Investors have high expectations heading into Wayfair's (W -2.43%) earnings report later this week. The online home furnishings giant was among the biggest winners from pandemic shifts in shopping behavior, with sales soaring by over 50% in 2020.
Its Thursday announcement will contain signs of a slowdown from that epic growth spike, and investors are also concerned about potential inventory, pricing, and shipping challenges that might strike the business.
With that bigger picture in mind, let's look at three key trends to watch when the company reports earnings on Thursday, May 6.
1. Market share: Are new users sticking around?
All indications are that 2021 got off to a strong growth start. Federal stimulus support, combined with an intense consumer focus on the home, likely kept sales rising through late March. Still, most investors who follow the stock are bracing to see a third straight slowdown, with revenue climbing by about 44% compared to 55% for the full year 2020.
More sluggish gains are a guarantee after an epic year like that, but the bigger trend to watch is market share. Wayfair gained millions of new customers in 2020 and the next few earnings reports will show whether those first-time users are sticking around even as other competitive options open up.
Good news on that score will show up in places like repeat orders, customer additions, and average spending per order, which Wayfair's management team will discuss on Thursday.
2. Operating margin: Will the turnaround hold?
Wayfair only recently started generating steady earnings, and so investors aren't yet clear about the chain's true level of profitability. Operating income soared to $360 million last year from an almost $1 billion loss. This dramatic turnaround was a key factor behind the stock's rally since the pandemic started.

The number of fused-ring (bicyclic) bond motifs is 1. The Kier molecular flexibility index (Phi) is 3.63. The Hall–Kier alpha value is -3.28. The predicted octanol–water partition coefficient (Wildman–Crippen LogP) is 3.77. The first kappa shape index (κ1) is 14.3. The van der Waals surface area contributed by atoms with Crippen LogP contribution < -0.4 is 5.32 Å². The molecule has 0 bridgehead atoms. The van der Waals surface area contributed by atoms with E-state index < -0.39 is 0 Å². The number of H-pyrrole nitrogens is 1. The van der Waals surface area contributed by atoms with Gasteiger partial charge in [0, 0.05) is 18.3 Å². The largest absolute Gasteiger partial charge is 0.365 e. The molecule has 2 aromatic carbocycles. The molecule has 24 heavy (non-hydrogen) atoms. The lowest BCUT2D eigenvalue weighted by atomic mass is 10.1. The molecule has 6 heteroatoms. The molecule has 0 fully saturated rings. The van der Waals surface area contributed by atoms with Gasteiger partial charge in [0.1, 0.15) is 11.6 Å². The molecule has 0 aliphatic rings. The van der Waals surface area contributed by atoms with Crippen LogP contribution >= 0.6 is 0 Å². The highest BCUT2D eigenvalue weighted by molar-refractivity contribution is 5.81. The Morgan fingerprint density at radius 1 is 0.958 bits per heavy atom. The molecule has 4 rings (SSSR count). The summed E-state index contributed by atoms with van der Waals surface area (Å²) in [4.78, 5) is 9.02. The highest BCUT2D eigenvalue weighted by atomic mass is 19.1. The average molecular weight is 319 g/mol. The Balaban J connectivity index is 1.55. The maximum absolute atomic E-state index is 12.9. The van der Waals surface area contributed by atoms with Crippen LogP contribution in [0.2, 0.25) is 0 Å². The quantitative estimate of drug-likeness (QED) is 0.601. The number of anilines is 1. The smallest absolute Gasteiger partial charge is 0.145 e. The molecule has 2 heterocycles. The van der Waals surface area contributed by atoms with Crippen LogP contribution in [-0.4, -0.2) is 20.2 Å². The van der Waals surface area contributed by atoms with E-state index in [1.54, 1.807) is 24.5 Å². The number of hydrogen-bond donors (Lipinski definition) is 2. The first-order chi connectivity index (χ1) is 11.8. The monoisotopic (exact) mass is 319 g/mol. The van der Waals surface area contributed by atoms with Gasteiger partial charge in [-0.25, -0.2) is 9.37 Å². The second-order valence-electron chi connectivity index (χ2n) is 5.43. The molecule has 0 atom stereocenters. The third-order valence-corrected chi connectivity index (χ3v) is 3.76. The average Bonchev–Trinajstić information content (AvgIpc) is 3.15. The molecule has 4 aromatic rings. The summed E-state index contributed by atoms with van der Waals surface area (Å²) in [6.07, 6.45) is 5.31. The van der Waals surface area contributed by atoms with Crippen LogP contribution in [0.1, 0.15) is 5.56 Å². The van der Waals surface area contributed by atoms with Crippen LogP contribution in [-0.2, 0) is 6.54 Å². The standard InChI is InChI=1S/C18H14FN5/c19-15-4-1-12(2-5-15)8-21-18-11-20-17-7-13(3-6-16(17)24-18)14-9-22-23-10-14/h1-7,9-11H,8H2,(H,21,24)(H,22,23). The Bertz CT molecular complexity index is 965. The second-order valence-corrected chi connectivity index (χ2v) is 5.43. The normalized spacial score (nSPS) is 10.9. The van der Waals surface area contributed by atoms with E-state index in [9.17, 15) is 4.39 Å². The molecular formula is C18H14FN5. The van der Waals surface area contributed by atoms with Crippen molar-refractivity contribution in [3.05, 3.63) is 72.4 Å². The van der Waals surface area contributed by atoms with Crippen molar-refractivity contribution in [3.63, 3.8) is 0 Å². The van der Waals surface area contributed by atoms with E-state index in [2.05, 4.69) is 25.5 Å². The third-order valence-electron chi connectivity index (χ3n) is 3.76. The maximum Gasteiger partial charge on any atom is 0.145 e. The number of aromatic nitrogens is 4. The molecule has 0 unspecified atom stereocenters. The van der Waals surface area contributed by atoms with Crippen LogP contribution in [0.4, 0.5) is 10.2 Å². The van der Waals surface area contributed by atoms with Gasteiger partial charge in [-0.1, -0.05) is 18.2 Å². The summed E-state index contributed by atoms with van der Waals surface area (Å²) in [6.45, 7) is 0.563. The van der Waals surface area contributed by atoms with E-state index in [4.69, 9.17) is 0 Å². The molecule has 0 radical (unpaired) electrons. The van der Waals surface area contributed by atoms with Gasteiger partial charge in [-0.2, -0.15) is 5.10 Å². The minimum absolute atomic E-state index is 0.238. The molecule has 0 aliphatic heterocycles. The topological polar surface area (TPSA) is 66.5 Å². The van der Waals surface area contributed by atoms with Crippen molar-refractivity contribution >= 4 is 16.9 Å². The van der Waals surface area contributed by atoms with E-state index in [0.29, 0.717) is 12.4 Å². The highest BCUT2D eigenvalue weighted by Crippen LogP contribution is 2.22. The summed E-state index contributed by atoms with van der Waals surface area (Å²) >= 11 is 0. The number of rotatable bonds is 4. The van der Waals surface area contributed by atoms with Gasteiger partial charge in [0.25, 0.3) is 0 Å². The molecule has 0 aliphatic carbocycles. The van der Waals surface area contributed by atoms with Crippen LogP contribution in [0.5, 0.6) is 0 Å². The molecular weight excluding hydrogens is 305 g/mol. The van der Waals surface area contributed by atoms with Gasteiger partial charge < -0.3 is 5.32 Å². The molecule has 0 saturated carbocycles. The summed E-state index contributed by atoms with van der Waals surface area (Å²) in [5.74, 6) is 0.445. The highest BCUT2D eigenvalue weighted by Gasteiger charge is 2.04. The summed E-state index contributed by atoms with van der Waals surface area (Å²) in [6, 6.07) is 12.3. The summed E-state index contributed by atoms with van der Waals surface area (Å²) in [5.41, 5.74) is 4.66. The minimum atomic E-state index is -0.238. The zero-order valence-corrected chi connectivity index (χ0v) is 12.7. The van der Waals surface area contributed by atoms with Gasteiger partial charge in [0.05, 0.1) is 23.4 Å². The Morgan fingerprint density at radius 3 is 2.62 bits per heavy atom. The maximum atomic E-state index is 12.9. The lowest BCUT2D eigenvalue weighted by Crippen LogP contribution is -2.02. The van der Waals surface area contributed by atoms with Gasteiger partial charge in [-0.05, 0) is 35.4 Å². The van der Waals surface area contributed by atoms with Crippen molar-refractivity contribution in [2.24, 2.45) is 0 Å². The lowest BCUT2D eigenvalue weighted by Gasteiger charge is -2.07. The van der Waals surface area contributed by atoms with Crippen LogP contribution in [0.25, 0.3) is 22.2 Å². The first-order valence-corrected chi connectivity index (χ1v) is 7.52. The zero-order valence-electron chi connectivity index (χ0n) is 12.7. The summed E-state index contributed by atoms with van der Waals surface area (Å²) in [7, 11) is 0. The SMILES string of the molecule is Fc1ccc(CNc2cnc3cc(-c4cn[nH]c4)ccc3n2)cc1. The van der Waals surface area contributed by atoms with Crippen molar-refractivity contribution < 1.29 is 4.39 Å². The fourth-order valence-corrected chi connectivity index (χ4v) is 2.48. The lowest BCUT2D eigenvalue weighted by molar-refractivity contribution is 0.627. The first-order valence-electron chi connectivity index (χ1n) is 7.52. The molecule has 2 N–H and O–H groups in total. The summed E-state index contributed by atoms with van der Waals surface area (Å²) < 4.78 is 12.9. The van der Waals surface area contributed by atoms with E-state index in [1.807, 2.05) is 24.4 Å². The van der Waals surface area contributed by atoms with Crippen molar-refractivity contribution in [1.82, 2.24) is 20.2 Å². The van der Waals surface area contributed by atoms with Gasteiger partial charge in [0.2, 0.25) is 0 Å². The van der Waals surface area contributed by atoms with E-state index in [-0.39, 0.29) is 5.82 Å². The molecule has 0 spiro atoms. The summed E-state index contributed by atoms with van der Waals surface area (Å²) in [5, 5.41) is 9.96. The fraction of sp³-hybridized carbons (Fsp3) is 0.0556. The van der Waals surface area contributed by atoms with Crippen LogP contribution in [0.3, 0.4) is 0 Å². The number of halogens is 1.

But 2021 will bring new cost challenges to the business, including weaker year-over-year sales. Wayfair might also struggle to keep inventory through shipping bottlenecks. Finally, its users might balk at rising prices as manufacturing costs spike.
Wayfair's performance through all these issues will show up in its operating margin, which CEO Niraj Shah predicted will rise quickly over the coming years after just having broken into positive territory. The company will first have to navigate through a tough period of volatility as shopping trends move back toward normal in 2021.
3. The wider outlook: Maintaining market share leads
Shah and his team said back in February that the pandemic has accelerated the shift toward online furnishing shopping in ways that disproportionately benefit its business. That judgment forms the basis for management's claim that Wayfair can realistically target over $100 billion of annual sales by 2030, compared to just $14 billion this past year.
Embedded in that assumption is a prediction that the industry will expand at about 15% per year while Wayfair gains market share and grows at 25% per year, on average. The company demonstrated that market power through the pandemic and today it enjoys new competitive advantages including a large user base and a proprietary shipping network built to handle bulky products.
Those assets likely kept Wayfair firmly in the market share lead at the start of 2021, which means investors have a lot to look forward to as this growth-focused business matures.